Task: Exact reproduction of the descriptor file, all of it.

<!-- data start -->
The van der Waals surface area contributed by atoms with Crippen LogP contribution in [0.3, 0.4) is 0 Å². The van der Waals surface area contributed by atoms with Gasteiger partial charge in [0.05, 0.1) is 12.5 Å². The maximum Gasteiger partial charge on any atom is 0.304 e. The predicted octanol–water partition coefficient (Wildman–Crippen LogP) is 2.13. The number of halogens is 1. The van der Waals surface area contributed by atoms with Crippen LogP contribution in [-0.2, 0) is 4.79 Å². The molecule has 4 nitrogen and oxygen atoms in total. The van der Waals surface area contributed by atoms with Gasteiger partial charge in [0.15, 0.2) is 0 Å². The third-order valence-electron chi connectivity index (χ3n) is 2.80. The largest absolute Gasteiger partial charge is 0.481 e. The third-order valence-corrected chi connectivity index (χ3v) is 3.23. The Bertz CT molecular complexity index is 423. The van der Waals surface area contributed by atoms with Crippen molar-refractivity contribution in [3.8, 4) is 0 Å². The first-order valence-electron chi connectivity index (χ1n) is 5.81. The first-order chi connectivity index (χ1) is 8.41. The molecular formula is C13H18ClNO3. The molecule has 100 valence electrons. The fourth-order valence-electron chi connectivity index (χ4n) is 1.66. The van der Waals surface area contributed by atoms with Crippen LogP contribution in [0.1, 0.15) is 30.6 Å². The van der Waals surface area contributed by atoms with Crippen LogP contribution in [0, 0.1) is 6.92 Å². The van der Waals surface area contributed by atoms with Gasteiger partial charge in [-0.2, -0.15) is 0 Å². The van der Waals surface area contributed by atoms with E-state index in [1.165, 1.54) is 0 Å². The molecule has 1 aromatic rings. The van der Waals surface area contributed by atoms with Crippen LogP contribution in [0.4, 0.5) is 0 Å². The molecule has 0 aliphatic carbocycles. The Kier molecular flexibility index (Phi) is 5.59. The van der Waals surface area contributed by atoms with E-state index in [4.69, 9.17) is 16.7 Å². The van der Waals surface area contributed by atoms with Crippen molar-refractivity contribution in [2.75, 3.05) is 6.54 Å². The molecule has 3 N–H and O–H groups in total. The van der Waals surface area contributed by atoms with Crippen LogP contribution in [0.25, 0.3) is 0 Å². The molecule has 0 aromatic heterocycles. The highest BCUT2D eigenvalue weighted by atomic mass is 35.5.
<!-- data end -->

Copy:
The van der Waals surface area contributed by atoms with Crippen LogP contribution in [0.3, 0.4) is 0 Å². The van der Waals surface area contributed by atoms with Gasteiger partial charge in [0.05, 0.1) is 12.5 Å². The maximum Gasteiger partial charge on any atom is 0.304 e. The predicted octanol–water partition coefficient (Wildman–Crippen LogP) is 2.13. The number of halogens is 1. The van der Waals surface area contributed by atoms with Crippen LogP contribution in [-0.2, 0) is 4.79 Å². The molecule has 4 nitrogen and oxygen atoms in total. The van der Waals surface area contributed by atoms with Gasteiger partial charge in [0.15, 0.2) is 0 Å². The third-order valence-electron chi connectivity index (χ3n) is 2.80. The largest absolute Gasteiger partial charge is 0.481 e. The third-order valence-corrected chi connectivity index (χ3v) is 3.23. The Bertz CT molecular complexity index is 423. The van der Waals surface area contributed by atoms with Crippen molar-refractivity contribution in [3.8, 4) is 0 Å². The first-order valence-electron chi connectivity index (χ1n) is 5.81. The first-order chi connectivity index (χ1) is 8.41. The molecular formula is C13H18ClNO3. The molecule has 100 valence electrons. The fourth-order valence-electron chi connectivity index (χ4n) is 1.66. The van der Waals surface area contributed by atoms with Crippen LogP contribution in [0.1, 0.15) is 30.6 Å². The van der Waals surface area contributed by atoms with Crippen LogP contribution in [0, 0.1) is 6.92 Å². The van der Waals surface area contributed by atoms with Gasteiger partial charge in [-0.2, -0.15) is 0 Å². The van der Waals surface area contributed by atoms with E-state index in [1.165, 1.54) is 0 Å². The molecule has 1 aromatic rings. The van der Waals surface area contributed by atoms with Crippen LogP contribution in [0.4, 0.5) is 0 Å². The molecule has 0 aliphatic carbocycles. The Kier molecular flexibility index (Phi) is 5.59. The van der Waals surface area contributed by atoms with E-state index in [4.69, 9.17) is 16.7 Å². The van der Waals surface area contributed by atoms with Crippen molar-refractivity contribution in [2.75, 3.05) is 6.54 Å². The molecule has 3 N–H and O–H groups in total. The van der Waals surface area contributed by atoms with Crippen LogP contribution in [0.25, 0.3) is 0 Å². The molecule has 0 aromatic heterocycles. The highest BCUT2D eigenvalue weighted by atomic mass is 35.5.